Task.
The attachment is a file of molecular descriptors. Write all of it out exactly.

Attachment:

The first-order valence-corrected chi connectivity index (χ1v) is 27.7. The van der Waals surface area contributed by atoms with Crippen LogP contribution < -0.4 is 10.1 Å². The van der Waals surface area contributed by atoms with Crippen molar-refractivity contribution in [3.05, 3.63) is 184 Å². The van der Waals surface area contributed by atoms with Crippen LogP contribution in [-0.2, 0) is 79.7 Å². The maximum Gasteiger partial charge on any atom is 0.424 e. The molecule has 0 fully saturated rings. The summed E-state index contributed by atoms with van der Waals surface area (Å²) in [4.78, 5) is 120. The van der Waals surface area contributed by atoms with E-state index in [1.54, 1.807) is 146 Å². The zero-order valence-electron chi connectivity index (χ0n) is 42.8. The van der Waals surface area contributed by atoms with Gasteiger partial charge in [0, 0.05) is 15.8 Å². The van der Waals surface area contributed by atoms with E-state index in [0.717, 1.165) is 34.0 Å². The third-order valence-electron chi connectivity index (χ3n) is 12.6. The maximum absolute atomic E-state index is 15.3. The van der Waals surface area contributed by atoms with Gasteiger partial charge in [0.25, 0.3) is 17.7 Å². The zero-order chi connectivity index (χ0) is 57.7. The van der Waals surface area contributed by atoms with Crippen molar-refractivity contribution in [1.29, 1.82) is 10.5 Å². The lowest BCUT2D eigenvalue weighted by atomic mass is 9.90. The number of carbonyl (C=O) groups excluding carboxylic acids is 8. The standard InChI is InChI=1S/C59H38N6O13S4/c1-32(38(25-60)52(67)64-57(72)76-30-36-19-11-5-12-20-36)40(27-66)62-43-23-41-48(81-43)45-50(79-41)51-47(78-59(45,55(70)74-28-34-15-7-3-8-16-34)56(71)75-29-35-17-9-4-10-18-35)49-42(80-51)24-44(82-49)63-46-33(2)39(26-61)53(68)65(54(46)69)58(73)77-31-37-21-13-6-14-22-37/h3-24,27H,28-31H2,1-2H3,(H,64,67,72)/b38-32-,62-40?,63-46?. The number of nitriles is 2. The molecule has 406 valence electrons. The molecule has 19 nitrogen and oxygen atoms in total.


The first-order valence-corrected chi connectivity index (χ1v) is 27.7. The van der Waals surface area contributed by atoms with Crippen LogP contribution < -0.4 is 10.1 Å². The van der Waals surface area contributed by atoms with Crippen molar-refractivity contribution in [3.05, 3.63) is 184 Å². The van der Waals surface area contributed by atoms with Crippen LogP contribution in [-0.2, 0) is 79.7 Å². The maximum Gasteiger partial charge on any atom is 0.424 e. The molecule has 0 fully saturated rings. The summed E-state index contributed by atoms with van der Waals surface area (Å²) in [4.78, 5) is 120. The van der Waals surface area contributed by atoms with E-state index in [1.54, 1.807) is 146 Å². The zero-order valence-electron chi connectivity index (χ0n) is 42.8. The van der Waals surface area contributed by atoms with Gasteiger partial charge in [0, 0.05) is 15.8 Å². The van der Waals surface area contributed by atoms with E-state index in [0.717, 1.165) is 34.0 Å². The third-order valence-electron chi connectivity index (χ3n) is 12.6. The maximum absolute atomic E-state index is 15.3. The van der Waals surface area contributed by atoms with Gasteiger partial charge in [0.25, 0.3) is 17.7 Å². The zero-order chi connectivity index (χ0) is 57.7. The van der Waals surface area contributed by atoms with Crippen molar-refractivity contribution in [1.29, 1.82) is 10.5 Å². The lowest BCUT2D eigenvalue weighted by atomic mass is 9.90. The number of carbonyl (C=O) groups excluding carboxylic acids is 8. The standard InChI is InChI=1S/C59H38N6O13S4/c1-32(38(25-60)52(67)64-57(72)76-30-36-19-11-5-12-20-36)40(27-66)62-43-23-41-48(81-43)45-50(79-41)51-47(78-59(45,55(70)74-28-34-15-7-3-8-16-34)56(71)75-29-35-17-9-4-10-18-35)49-42(80-51)24-44(82-49)63-46-33(2)39(26-61)53(68)65(54(46)69)58(73)77-31-37-21-13-6-14-22-37/h3-24,27H,28-31H2,1-2H3,(H,64,67,72)/b38-32-,62-40?,63-46?. The number of nitriles is 2. The molecule has 406 valence electrons. The molecule has 19 nitrogen and oxygen atoms in total.